Sheila Dillon has been a food journalist for more than three decades. She has worked on BBC Radio 4’s The Food Programme, first as a reporter, then producer and now presenter.
In her early days on the programme she produced ground-breaking editions on BSE and its connections to our desire for cheap food, the rise of GM foods, the growth of the organic movement from muck and magic to multi-million pound business, and the birth of the World Trade Organisation – triggering the modern globalisation of our food supply. All at a time when those subjects were not widely covered in the media, and certainly not covered by ‘food’ programmes.
Recent programmes on robots in the food business, the origins of the horsemeat fraud, the glory of British pies, diet and cancer, and the inadequacies of medical training when doctors are now faced every day with diet-induced diseases, carry on the tradition.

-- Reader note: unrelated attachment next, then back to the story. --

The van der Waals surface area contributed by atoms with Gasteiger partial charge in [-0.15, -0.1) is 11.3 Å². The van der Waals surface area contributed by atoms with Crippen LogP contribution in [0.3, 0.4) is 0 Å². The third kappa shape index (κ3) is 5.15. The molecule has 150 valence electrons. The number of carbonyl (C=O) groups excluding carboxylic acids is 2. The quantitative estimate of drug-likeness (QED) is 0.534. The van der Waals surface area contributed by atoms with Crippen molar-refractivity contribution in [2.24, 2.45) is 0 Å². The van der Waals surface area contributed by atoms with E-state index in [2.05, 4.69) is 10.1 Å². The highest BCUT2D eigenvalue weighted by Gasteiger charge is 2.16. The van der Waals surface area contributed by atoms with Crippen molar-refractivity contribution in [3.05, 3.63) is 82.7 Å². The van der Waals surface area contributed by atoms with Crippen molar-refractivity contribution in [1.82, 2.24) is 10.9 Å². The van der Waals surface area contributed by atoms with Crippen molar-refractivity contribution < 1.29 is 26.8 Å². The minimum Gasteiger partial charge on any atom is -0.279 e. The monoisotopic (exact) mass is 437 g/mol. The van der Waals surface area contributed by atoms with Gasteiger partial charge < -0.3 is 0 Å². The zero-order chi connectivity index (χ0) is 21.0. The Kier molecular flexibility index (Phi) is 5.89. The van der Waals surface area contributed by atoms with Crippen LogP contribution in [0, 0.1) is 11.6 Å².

In 2000 she helped set up the BBC Food & Farming Awards which judge shops, producers, campaigners, cooks in public organisations and policy makers not only for the quality of their food but the difference they make to their communities, as well as the local and national economies. She’s won numerous awards for her journalism, including the Glaxo science prize and honorary doctorates from Harper Adams University, University of Chester and City University of London for her work, which, the City citation said, “has changed the way in which we think about food.”